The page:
While he was a popular rodent catcher in Belgium, the Brussels Griffon was bred with other dogs. This produced three distinct variants of the Brussels Griffon. These variants are recognized as breed standards for the Brussels Griffon purebred dog in the United States, but in Europe, the three variants are seen as separate breeds. This is due to the physical differences seen in the dog due to the inter-breeding with other purebred dog breeds.
Brussels Griffon body types fall into three variants: the Brussels Griffon, or the Griffon Bruxellois, is red or a red-brown in color; some black can be found on his nose. His coat is wiry and quite long, longer than that of either of the other two variants. The Belgian Griffon, or Griffon Belge, is either black and red or black and tan in color. The black and red Belgian Griffon can have a black face mask but this is not necessary to live up to the breed standard. His coat is slightly shorter than that of the Brussels Griffon variant, but is still considered long and is also wiry. The Petit Brabancon is the short-haired variant; his coloring is either black or red, and he often has a black face mask accompanying the red coat.
The three variants of the Brussels Griffon are seen in two different lights. In the United States, the American Kennel Club (AKC) recognizes one breed standard, the Brussels Griffon. This includes all three variants of the dog and does not distinguish between them. According to the European Federation Cynologique Internationale (FCI), the three variants of the Brussels Griffon are all distinct and are therefore three different breed standards.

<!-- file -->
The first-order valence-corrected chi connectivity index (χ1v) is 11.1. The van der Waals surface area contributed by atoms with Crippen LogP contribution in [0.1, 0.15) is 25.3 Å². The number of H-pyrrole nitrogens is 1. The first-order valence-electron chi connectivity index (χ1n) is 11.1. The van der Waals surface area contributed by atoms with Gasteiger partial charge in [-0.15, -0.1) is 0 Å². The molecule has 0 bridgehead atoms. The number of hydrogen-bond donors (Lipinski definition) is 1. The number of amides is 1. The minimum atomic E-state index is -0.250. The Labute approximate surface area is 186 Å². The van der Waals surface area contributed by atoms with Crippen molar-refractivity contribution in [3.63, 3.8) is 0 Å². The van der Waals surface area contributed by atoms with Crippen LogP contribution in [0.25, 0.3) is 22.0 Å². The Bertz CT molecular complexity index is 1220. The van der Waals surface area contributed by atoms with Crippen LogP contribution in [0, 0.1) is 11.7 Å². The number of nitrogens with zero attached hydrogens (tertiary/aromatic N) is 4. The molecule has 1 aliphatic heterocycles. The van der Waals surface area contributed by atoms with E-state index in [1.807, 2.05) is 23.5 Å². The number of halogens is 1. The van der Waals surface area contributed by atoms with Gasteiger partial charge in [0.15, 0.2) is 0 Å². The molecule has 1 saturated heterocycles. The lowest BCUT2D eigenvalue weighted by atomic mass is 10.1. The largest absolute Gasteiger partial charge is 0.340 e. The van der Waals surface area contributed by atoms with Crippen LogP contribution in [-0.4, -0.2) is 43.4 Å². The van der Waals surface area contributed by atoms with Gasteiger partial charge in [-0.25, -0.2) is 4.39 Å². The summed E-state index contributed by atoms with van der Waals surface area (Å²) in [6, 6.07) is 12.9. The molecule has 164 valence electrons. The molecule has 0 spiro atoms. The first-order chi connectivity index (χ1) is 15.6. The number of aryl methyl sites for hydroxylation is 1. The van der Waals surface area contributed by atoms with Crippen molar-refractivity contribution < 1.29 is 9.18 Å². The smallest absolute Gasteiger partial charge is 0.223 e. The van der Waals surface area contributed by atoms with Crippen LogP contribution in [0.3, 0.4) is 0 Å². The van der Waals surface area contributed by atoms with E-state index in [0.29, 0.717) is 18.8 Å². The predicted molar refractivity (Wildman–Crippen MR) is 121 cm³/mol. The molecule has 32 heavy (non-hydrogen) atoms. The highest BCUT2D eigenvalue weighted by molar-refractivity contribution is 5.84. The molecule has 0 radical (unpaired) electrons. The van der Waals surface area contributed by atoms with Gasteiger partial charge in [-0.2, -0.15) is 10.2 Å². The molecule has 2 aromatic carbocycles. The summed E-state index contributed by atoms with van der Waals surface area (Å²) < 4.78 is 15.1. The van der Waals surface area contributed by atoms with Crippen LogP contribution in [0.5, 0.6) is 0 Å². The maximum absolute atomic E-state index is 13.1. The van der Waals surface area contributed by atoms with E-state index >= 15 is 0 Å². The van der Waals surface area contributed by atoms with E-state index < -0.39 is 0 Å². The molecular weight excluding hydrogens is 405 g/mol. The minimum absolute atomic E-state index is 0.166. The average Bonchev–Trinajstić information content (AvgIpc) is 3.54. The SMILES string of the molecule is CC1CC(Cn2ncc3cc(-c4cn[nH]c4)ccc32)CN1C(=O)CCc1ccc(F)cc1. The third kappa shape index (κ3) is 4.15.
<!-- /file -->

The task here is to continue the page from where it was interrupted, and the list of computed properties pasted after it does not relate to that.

The Brussels Griffon has one of the most interesting deep genetic pools in the world of purebred dog breeds. He was originally bred with many different types of dogs, and this has led to much debate among Brussels Griffon enthusiasts about the true ancestry of the dog. There is also a lot of debate about which purebred dogs were bred with the Brussels Griffon to produce the breed standard we recognize today.
Many Brussels Griffon experts will agree that the Brussels Griffon definitely is descended from the Affenpinscher. This is because the dog is very close in resemblance to the Affenpinscher. The small size and fringed head of the Brussels Griffon in all variants mimics the Affenpinscher quite closely. There is some thought that the dog was also bred with Pug, which gives the Brussels Griffon his protruding eyes and gives the Petit Barbancon his short coat. Some people have theorized that the Brussels Griffon also has a descendant in the English Toy Spaniel and the King Charles Spaniel, though these are both highly argued and it is not certain whether both dogs were used, just one, or neither.